It’s something we all knew anecdotally, but now it is backed up by scientific evidence: the Dutch love to send tikkies for small amounts of money, NOS reports. As in, for a couple of coins.

10,000 payment requests each day for under 2 euro

According to figures from the major Dutch banks, over ten thousand payments are made every day for payment requests of under two euros. That is less than the price of a cappuccino, though we can debate whether cappuccinos should actually cost nearly three euros another time.

ABN Amro’s Tikkie app is used for amounts of less than two euros more than 4.5 percent of the time. At ING, payments under two euro make up about 4 percent of its Tikkie traction, and at Rabobank that drops to 3 percent.

Is it mostly young people asking for these smaller amounts?

It’s likely that it’s mostly young people sending these requests for smaller amounts, according to Associate professor Niels van de Ven of Tilburg University, though some of us might debate that based on our own, tragic, personal experiences. Because young people earn less, smaller amounts of money mean a lot more to them.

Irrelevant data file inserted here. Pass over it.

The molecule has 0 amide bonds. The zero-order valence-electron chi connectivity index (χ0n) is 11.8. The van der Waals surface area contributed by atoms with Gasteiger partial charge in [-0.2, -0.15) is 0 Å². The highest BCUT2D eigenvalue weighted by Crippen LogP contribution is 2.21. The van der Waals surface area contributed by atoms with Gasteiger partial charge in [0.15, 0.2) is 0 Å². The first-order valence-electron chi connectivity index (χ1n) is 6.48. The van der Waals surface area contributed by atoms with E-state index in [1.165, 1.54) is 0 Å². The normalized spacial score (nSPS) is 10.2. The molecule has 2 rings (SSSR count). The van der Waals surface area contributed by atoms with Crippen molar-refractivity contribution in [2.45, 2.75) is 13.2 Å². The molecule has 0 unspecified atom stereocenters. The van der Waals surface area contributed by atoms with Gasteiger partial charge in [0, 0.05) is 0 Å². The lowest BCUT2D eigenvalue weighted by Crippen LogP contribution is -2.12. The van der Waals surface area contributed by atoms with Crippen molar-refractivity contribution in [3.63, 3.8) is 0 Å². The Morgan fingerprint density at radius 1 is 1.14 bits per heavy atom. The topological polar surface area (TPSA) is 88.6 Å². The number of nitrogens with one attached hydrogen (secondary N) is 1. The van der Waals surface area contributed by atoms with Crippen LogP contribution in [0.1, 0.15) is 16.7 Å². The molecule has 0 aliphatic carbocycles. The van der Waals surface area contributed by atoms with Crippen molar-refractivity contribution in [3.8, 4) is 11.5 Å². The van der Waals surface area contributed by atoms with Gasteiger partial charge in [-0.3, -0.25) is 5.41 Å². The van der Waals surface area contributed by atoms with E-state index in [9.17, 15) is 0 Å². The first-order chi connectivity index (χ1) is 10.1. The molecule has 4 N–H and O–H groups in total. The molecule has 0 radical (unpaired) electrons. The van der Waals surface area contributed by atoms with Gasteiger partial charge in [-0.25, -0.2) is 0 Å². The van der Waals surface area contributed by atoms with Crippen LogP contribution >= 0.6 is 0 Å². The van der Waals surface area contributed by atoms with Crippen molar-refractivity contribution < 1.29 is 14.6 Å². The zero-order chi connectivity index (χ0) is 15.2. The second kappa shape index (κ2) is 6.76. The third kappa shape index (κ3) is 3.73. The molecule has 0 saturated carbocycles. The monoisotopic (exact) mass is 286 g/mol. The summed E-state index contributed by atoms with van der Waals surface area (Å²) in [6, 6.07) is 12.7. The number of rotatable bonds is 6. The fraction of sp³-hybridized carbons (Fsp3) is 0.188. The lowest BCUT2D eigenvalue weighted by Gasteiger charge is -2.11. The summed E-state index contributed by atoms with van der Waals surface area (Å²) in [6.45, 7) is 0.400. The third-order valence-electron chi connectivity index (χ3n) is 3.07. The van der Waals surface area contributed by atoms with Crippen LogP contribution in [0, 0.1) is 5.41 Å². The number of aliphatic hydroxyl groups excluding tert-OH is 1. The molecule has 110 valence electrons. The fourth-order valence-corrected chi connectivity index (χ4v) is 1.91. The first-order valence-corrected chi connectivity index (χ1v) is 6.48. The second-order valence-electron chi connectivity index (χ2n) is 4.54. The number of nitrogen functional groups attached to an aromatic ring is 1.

Varying opinions of when Tikkies are appropriate

People have massively varying ideas of when it is appropriate to send a Tikkie in the Netherlands, with some only willing to do it if the payment is over 25 euros (which I think we can all agree is fair). But others will happily chase down those 50 cents for the two slices of bread you asked them for.

Tikkie itself has no opinion about requesting smaller amounts. “We help with the settlement of costs. It is up to people to decide how you do that.”


Tell us about your Tikkie experiences! What’s the smallest amount you’ve been asked for? Let us know in the comments below.

Feature Image: kschneider2991/Pixabay


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